I got to relax and celebrate escaping Putin's clutches once again while on my way to India, but once I touched down in India it was time for business. I found myself staring down revision e.01 of the Lockitall LockIT Pro, equipped with a LockIT Pro HSM-2 like in Vladivostok.  Unlike the last lock, whose manual only hinted at the new security feature, this version's manual is loud and proud about supporting DEP. The Lockitall devs had earned my respect with their last lock, but could they keep it? I was eager to know myself.
Understanding The Code
Like many of the previous lock firmwares main() is a stub function using set_up_protection() to enable memory protection before entering the core loop in login(). set_up_protection() does what it says and enables DEP, marking the addresses 0x0000-0x00FF and 0x4400-0xFFFF executable and 0x0100-0x43FF writable before letting control move to login(). My first thought was to disable DEP and proceed with my normal shenanigans, but the manual did not indicate a way DEP could be disabled so I could do nothing but accept the code I cannot change; the stack was still writable but unless I figured out how to make it executable that wasn't worth much.
Since the HSM was supposed to unlock the door the firmware had no unlocking function I could call myself; surprisingly the firmware also lacked an interrupt function I could hijack with some stack grooming.  Thankfully my testing showed the address login() returns to is right after the buffer to store the password and login() informed me of the maximum password length so I knew I could kick things off by controlling the program counter.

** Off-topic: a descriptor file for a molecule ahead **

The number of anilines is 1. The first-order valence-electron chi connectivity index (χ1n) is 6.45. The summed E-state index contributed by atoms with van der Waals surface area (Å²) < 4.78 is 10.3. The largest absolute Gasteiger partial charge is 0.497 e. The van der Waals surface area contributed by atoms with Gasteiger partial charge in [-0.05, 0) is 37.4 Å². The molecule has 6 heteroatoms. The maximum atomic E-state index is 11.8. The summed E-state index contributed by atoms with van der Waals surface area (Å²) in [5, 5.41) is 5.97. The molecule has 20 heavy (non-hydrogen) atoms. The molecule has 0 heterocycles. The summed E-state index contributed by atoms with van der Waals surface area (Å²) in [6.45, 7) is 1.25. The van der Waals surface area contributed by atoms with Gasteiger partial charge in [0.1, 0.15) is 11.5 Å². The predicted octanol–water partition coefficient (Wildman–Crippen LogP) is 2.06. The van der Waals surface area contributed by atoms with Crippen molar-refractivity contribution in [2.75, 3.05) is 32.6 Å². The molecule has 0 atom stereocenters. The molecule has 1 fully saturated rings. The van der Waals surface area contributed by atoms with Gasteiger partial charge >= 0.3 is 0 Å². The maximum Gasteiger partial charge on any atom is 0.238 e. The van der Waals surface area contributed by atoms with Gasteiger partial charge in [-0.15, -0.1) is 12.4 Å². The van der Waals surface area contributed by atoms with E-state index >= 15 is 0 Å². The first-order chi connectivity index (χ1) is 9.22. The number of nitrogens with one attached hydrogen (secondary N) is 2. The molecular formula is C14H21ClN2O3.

Exploiting The Code
Obviously I began by checking if DEP was implemented correctly - unfortunately it was and my attempt to return into the stack directly failed miserably. At this point I knew I needed the ability to execute my own code, and after banging my head against a wall for half an hour I figured out babby's first ROP chain to make a stack page executable and return into it.
At this point I was sitting pretty with the program counter deep in what used to be non-executable address space; I had 18 bytes for shellcode but no idea how to trigger the lock - this is where the lack of an interrupt or door unlocking function was really apparent - but the firmware still made syscalls somehow so I started looking more closely. This is when I noticed something: The interrupt for the gets() syscall is 0x02, and the gets() function moves 0x8200 into the status register; the interrupt for the DEP marking syscall is 0x11, and the mark_page_writable() and mark_page_executable() functions move 0x9100 into the status register - it seems like you set the interrupt for syscalls by making the most significant byte of the status register 0x80 ORed with the interrupt number. Never one to waste a good pattern, I tried doing the same with the interrupt to trigger the lock; once again the Yombinator bonds were under new ownership.
As I decompressed on a plane bound for Nigeria I spared a thought for how the Lockitall devs have really stepped their game up with the modern exploit mitigations - if they could get their shit together on the basics and cut out the buffer overflows they might get somewhere. But they weren't there yet, so I reclined my seat and relaxed knowing I can likely tackle anything they have lying ahead for me.
|||Or maybe it's revision c.01? The lock's manual uses both revision indicators twice but revision c.01 was previously used in Whitehorse so I'm guessing the engineers took over for the technical writers this time|
|||Re-reviewing the lock firmware for this post, there's no call to the HSM at all; I don't know how the engineers missed how you couldn't unlock the lock even with the correct password|